Central America Advances in Trade, Violent Crime Grows
Most of Central America took a giant step toward increased economic integration this year with the start of the Central American Free Trade Agreement with the United States (CAFTA), which links the United States and four of the five countries of Central America in economic matrimony.
At year’s end, only Costa Rica had not ratified the trade agreement.
El Salvador, Guatemala, Honduras and Nicaragua all reported increased export levels this year under CAFTA, though the average level of economic growth in Central America remained around 4%.
The year ended with Central America taking another step toward negotiating a subsequent free-trade agreement with the European Union.
The union is Central America’s second most important trade and investment partner after the United States.
In other trade news this year, Panamanians voted overwhelmingly in November to approve a referendum to expand the Panama Canal. The $5.2 billion project is viewed as the future of that country’s canal-based economy.
Against the Wall
Central Americans also united this year in their opposition to the United States’ plans to build a 700-mile wall along the Mexican border in hopes of curbing illegal immigration.
El Salvador, the United States’ staunchest ally in the region, and the only country in Latin America that still has troops in Iraq, echoed the criticism of Mexico and others, arguing that the wall would not stop migration, but would increase risks to human rights.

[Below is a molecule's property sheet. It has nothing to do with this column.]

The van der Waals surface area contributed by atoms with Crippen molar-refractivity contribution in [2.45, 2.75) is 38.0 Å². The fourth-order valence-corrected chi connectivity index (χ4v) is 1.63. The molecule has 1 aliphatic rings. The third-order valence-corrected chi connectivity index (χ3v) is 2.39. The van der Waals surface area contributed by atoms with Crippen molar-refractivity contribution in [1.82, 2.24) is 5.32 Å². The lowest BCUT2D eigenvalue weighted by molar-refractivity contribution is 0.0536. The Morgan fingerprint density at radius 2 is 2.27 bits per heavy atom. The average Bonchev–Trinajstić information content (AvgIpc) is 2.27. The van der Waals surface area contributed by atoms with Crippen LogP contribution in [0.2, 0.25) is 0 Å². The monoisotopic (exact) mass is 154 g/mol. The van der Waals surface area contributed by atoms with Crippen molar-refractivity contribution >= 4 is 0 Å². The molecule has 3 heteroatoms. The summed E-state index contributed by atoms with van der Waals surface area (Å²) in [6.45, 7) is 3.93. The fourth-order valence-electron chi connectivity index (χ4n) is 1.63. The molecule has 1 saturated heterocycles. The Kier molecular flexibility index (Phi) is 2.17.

There are millions of Central Americans living in the United States, sending home billions of dollars each year in remittances to family members. That money has become an increasingly important element of many economies in the region.
As people become more dependent on remittances, more and more Central Americans try to cross into the United States each year in search of work. The trip is perilous, with many people dying or being abused or raped along the way. Honduras this year reported that 156 of its countrymen and women died this year en route to “El Norte.”
Increased gang-related crime continued to plague northern Central America this year.
Close to 500 women were killed this year in Guatemala, and the majority of those “femicides” have gone unpunished, according to Guatemalan rights groups.
In neighboring El Salvador, the murder rate is now among the highest in Latin America, with an average of 10 people killed every day.
Honduras also continued to battle gang problems and increasing violent crime this year. President Manuel Zelaya attempted a new plan this year to engage and begin dialogue with gang members, rather than just lock them up. At year’s end, it was too soon to say if the plan was working.
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